Interview with Belkis Wille: The Fog of War Against ISIS

Uncertainty regarding proper screening, detention, and civilian return procedures threatens future instability in Iraq as operations to liberate Mosul enter the final stages. We spoke with Human Rights Watch senior Iraq researcher Belkis Wille about the challenges facing security and judicial actors in northern Iraq and the obstacles human rights investigators must overcome when operating in the country. 

M. Schweitzer: During the preparation for and execution of operations to liberate Mosul from ISIS, the Iraqi government voiced its desire to work within a human rights framework — in terms of, for example, military operations, screening, and treatment of freed populations. Yet, beyond public statements or near-term conduct, has Baghdad truly embraced human rights protection as a strategic or operational priority?

B. Wille: On the military side, the concept of prioritizing the protection of civilians as part of military strategy was mostly understood and followed during the operations in East Mosul. The Iraqi military was incredibly well-behaved in that context, and did ensure that it minimized civilian harm throughout that phase of the battle. In West Mosul, however, the armed forces have not taken the same care. For example, one of the key commitments made by the Iraqi military in terms of civilian protection was to avoid the use of heavy artillery. Now, the armed forces are using such weapons, and also firing indiscriminate rockets (IRAM) into civilian neighborhoods.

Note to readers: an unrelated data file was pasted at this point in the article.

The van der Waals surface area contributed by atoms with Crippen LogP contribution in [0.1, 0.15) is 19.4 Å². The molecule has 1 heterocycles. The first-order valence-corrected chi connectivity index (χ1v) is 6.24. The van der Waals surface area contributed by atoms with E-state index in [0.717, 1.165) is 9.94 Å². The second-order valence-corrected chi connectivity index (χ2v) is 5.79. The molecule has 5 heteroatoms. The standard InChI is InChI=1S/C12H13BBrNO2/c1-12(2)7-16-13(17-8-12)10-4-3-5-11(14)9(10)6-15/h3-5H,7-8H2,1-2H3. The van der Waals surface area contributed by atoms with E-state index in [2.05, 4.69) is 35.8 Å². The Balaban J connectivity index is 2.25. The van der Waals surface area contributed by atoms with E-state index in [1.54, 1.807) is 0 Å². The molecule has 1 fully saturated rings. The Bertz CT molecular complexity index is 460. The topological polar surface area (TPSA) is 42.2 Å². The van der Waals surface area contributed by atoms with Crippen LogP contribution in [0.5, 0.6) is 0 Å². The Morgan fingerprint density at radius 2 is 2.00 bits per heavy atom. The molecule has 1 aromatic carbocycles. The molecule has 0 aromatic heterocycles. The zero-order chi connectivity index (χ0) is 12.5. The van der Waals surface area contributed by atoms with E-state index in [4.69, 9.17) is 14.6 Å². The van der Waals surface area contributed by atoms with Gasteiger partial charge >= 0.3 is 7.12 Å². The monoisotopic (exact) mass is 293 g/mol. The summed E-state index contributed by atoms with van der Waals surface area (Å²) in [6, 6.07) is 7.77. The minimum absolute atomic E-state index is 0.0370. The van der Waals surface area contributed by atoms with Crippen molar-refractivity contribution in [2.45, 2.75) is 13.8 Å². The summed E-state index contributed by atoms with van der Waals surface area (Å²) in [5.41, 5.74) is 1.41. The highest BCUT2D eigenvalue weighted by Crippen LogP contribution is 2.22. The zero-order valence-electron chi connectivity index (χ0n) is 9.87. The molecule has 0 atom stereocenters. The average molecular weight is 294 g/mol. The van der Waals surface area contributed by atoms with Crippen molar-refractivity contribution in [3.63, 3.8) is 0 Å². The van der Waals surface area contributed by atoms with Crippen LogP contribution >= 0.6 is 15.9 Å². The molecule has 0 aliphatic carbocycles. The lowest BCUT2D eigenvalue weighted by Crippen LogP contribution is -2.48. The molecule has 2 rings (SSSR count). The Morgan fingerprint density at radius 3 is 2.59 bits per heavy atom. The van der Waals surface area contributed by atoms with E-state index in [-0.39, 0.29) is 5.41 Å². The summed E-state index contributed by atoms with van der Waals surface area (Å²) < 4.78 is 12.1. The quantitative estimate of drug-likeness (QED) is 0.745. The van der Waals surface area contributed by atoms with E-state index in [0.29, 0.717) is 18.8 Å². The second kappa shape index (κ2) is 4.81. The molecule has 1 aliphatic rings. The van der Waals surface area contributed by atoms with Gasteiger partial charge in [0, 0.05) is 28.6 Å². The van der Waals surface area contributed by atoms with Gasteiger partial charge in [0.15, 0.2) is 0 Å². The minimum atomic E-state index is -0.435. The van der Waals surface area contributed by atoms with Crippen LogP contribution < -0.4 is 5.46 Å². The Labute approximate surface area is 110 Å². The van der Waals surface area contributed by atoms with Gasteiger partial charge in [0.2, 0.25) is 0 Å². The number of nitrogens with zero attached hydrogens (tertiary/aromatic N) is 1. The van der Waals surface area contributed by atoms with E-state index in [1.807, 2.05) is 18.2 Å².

When it comes to the screening and subsequent detention process, the government made certain commitments that it has since maintained, the most important of which is avoiding the separation of families for extended periods of time. This policy is critical for preventing abuses against liberated populations. For example, when 1,200 men went missing in Fallujah last year — approximately half of which have never been found — they had been separated from their families and had therefore had become more vulnerable to disappearance and other abuse. In Mosul, Iraqi government forces are making a commendable effort to avoid similar mistakes, keep families together as much as possible throughout the screening process, and prevent individuals from being isolated.